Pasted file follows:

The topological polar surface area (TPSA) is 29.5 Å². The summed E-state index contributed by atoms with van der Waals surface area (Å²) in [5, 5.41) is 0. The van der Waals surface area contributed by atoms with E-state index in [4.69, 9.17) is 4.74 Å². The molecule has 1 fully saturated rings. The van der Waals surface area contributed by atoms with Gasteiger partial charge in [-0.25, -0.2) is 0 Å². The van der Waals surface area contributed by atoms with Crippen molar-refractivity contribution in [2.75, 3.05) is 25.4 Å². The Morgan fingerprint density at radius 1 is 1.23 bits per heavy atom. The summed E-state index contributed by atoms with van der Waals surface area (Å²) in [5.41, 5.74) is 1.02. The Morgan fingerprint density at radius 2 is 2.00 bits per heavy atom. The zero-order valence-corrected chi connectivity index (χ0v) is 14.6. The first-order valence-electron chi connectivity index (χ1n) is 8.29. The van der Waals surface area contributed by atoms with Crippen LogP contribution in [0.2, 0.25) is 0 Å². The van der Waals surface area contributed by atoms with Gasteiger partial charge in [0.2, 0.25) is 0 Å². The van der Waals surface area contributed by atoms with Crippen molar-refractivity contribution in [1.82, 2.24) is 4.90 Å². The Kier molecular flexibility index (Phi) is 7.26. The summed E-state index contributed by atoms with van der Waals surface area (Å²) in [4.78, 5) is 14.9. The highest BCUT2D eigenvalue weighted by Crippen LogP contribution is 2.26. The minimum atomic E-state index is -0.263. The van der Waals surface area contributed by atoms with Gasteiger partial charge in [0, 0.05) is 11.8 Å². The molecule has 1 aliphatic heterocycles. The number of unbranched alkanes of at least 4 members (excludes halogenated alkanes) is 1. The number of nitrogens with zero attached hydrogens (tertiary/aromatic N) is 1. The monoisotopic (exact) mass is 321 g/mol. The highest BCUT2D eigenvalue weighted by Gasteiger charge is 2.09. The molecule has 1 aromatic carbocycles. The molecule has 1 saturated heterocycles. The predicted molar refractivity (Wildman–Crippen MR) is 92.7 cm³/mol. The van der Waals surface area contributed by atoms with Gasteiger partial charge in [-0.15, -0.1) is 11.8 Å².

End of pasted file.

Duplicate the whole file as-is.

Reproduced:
The topological polar surface area (TPSA) is 29.5 Å². The summed E-state index contributed by atoms with van der Waals surface area (Å²) in [5, 5.41) is 0. The van der Waals surface area contributed by atoms with E-state index in [4.69, 9.17) is 4.74 Å². The molecule has 1 fully saturated rings. The van der Waals surface area contributed by atoms with Gasteiger partial charge in [-0.25, -0.2) is 0 Å². The van der Waals surface area contributed by atoms with Crippen molar-refractivity contribution in [2.75, 3.05) is 25.4 Å². The Morgan fingerprint density at radius 1 is 1.23 bits per heavy atom. The summed E-state index contributed by atoms with van der Waals surface area (Å²) in [5.41, 5.74) is 1.02. The Morgan fingerprint density at radius 2 is 2.00 bits per heavy atom. The zero-order valence-corrected chi connectivity index (χ0v) is 14.6. The first-order valence-electron chi connectivity index (χ1n) is 8.29. The van der Waals surface area contributed by atoms with Crippen LogP contribution in [0.2, 0.25) is 0 Å². The van der Waals surface area contributed by atoms with Gasteiger partial charge in [0.2, 0.25) is 0 Å². The van der Waals surface area contributed by atoms with Crippen molar-refractivity contribution in [1.82, 2.24) is 4.90 Å². The Kier molecular flexibility index (Phi) is 7.26. The summed E-state index contributed by atoms with van der Waals surface area (Å²) in [4.78, 5) is 14.9. The highest BCUT2D eigenvalue weighted by Crippen LogP contribution is 2.26. The minimum atomic E-state index is -0.263. The van der Waals surface area contributed by atoms with Gasteiger partial charge in [0, 0.05) is 11.8 Å². The molecule has 1 aliphatic heterocycles. The number of unbranched alkanes of at least 4 members (excludes halogenated alkanes) is 1. The number of nitrogens with zero attached hydrogens (tertiary/aromatic N) is 1. The monoisotopic (exact) mass is 321 g/mol. The highest BCUT2D eigenvalue weighted by Gasteiger charge is 2.09. The molecule has 1 aromatic carbocycles. The molecule has 1 saturated heterocycles. The predicted molar refractivity (Wildman–Crippen MR) is 92.7 cm³/mol. The van der Waals surface area contributed by atoms with Gasteiger partial charge in [-0.15, -0.1) is 11.8 Å².